Israeli officials didn’t respond Wednesday to requests for comment.

The increasingly dire situation at the enclave has fueled escalating scenes of desperation, with young children stuffing flour that has been strewn in the dirt into their pockets.On Monday, Shukri Filfil, 21, a content creator, said he went to one aid point in Gaza to try to get a bag of flour.

“The moment the trucks arrived, people attacked it and started taking flour," he said.Israel declared war on Oct. 7 after Hamas militants launched a deadly cross-border attack where 1,200 people, mostly civilians, were killed and more than 240 others were taken hostage, according to Israeli officials. Israel has vowed to root out Hamas from the Gaza Strip and secure the release of about 130 hostages still believed to be held by Palestinian militants.

More than 29,000 Palestinians, most of them women and children, have been killed, according to Gaza health officials, who don’t distinguish between civilians and fighters. The U.N. says that 1.7 million Palestinians—nearly 80 percent of the Gaza Strip population—have been forced from their homes and now rely on humanitarian aid to survive.

Most of the displaced Palestinians live in temporary shelters and tents near the Egypt border, where Israel has vowed to launch a new military campaign into the southern city of Rafah in the coming weeks. The U.S. and other world leaders have called on Israel to hold off on the new military assault until they take steps to safely move the estimated 1.5 million civilians sheltering there out of the area.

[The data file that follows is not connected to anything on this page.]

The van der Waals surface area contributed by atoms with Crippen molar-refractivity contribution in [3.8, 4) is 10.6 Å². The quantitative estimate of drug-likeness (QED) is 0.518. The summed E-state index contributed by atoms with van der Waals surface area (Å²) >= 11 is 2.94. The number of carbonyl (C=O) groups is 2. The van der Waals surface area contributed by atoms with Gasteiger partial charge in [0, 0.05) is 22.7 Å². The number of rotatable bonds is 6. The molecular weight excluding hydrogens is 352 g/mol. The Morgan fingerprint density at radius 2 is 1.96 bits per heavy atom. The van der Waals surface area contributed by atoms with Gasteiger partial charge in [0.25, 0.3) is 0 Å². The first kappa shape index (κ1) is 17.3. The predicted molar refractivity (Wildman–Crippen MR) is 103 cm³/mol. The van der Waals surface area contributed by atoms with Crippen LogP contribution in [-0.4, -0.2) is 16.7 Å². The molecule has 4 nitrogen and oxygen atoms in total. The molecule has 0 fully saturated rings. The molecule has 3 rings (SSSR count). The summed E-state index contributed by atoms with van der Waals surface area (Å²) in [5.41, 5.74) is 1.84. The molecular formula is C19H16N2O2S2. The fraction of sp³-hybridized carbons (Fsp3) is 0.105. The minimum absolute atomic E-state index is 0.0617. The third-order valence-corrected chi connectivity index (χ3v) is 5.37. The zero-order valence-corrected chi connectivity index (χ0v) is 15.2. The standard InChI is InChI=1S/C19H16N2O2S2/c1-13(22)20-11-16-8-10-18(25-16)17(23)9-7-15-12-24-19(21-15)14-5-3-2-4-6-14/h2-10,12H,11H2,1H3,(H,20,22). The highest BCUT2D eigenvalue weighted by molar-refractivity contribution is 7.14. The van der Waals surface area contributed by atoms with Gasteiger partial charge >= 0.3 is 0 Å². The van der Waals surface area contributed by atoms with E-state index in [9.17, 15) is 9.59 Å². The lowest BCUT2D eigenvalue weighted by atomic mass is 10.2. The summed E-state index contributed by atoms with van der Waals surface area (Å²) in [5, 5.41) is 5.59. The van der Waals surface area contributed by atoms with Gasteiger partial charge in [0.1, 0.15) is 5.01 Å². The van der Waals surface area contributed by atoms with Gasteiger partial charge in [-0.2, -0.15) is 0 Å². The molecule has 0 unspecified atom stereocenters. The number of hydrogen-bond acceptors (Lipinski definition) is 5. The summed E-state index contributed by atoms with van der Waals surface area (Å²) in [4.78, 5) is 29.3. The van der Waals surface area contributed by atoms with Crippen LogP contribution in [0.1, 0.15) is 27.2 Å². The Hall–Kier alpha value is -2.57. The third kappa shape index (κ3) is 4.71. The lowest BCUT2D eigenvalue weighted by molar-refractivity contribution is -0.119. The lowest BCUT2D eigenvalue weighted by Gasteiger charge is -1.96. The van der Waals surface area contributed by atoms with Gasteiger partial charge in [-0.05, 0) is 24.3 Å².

Israel has agreed to allow 200 aid trucks to enter Gaza each day. In December, Israel reopened the Kerem Shalom border crossing, but no trucks have crossed into Gaza since Sunday, according to a U.N. official.

The flow of aid there has also been hampered by protests in recent weeks. The protesters, a mix of right-wing Israelis, military reservists and relatives of hostages believed to be held in Gaza, have vowed to block aid into Gaza until all those held by Palestinian militants are released. The Israeli military didn’t respond to requests for comment on how it was handling the protests.

Israel has severely constricted the flow of aid into northern Gaza. The U.N. said that the Israeli military had allowed just 12 of 77 humanitarian missions into the Gaza Strip between Jan. 1 and Feb. 15. Those restrictions have increased the sense of desperation in the northern Gaza Strip, where aid groups are warning of an increasingly dire situation for children.

“The Gaza Strip is poised to witness an explosion in preventable child deaths which would compound the already unbearable level of child deaths in Gaza," said Ted Chaiban, Unicef deputy executive director for humanitarian action and supply operations.

Anat Peled contributed to this article.

Write to Dion Nissenbaum at dion.nissenbaum@wsj.com and Margherita Stancati at margherita.stancati@wsj.com